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jameszhao00

Reprojection cache precision

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Has anyone experienced major precision issues with the reprojection cache?

I'm currently caching indirect lighting computations temporally, and going from screen->world->screen always gives me some minuscule precision issues in xy (+0.0001 ish in pixel coordinates). I tested this precision issue by leaving the scene alone and not moving the camera. In this situation, using 100% of the cached values causes the rendered image to float right/bottom.

Have people experienced this before? If so, how did you mitigate it? Edited by jameszhao00
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This sounds a bit like a missed half pixel offset. Are you sure it's only off by 0.0001 pixels? That would require 10 000 frames (~5 minutes) for the image to move one pixel.
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[quote name='jameszhao00' timestamp='1351464504' post='4994855']
causes the rendered image to float right/bottom
[/quote]That does sound like a [url="http://msdn.microsoft.com/en-us/library/windows/desktop/bb219690(v=vs.85).aspx"]half-pixel offset issue[/url] as mentioned above, however, this is a DX9 specific problem. Which graphics API are you using? Edited by Hodgman
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I'm doing this reprojection in CUDA with cuda textures (aka cuda Arrays). I'm pretty sure that it's not the half pixel offset issue, because if I use the original screen positions (rather than the screen->world->screen computed ones) the picture is stable.
Edited by jameszhao00
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The previous frame is indexed using floating point pixel coordinates like (300, 400). Thought about this a bit more and I think it's some other issue on my end. Purely positive imprecision like +0.00001 shouldn't make the image float bottom right (as a pixel is only taking stuff to the right/bottom of itself)

Screen is integer coordinates. I'm deriving the floating point read locations from the integer screen coordinates. Edited by jameszhao00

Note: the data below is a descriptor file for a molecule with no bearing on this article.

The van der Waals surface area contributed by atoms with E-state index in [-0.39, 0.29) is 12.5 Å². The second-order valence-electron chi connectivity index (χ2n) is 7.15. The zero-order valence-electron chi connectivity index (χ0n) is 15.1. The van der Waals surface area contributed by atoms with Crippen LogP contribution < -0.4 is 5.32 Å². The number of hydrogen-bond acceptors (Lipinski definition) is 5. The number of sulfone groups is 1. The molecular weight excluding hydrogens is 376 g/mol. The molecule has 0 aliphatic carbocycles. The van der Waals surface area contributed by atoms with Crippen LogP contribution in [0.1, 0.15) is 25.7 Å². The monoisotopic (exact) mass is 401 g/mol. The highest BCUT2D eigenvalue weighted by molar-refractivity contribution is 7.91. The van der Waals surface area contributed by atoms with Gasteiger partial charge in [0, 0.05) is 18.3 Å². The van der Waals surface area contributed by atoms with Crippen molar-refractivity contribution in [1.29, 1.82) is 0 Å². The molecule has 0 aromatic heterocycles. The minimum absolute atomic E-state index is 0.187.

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If the floating point coordinates are "texture coordinates" like in regular D3D/GL terms, and you've got some kind of texture filtering active, then you need to be calculating the coordinates for the centre of each texel.
With regular texture coordinates for a 512px wide texture, 300/512 is the coordinate of the left-hand edge of pixel #300 (and the right-hand edge of pixel #299). To sample pixel #300 directly, you need to use the coordinate of 300.5/512.
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Thank you for the tip. I set CUDA to use unnormalized texture coordinates though. CUDA allows you do to do normalized coordinates [0.0, 1.0-1/N] or unnormalized coordinates [0, N-1]. CUDA normalized coordinates seems a bit different from opengl/dx ones anyways, as to purely sample the 2nd pixel in a 2x1 image using normalized coord, we hit coord (0.5,0) [as anything higher goes into border behavior]

Edit:
Should probably test this... as there might be some undocumented intricacies. Edited by jameszhao00
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With cuda you have to add the half pixel offset in both modes. The 2nd pixel in your 2x1 image is either (1.5, 0.5) or (0.75, 0.5) for unnormalized and normalized coordinates respectively.
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Ah thanks. I think I know why I came to the wrong conclusion with my earlier tests. I was reading + sampling textures in the same kernel, and either it's undefined, or it got optimized out.
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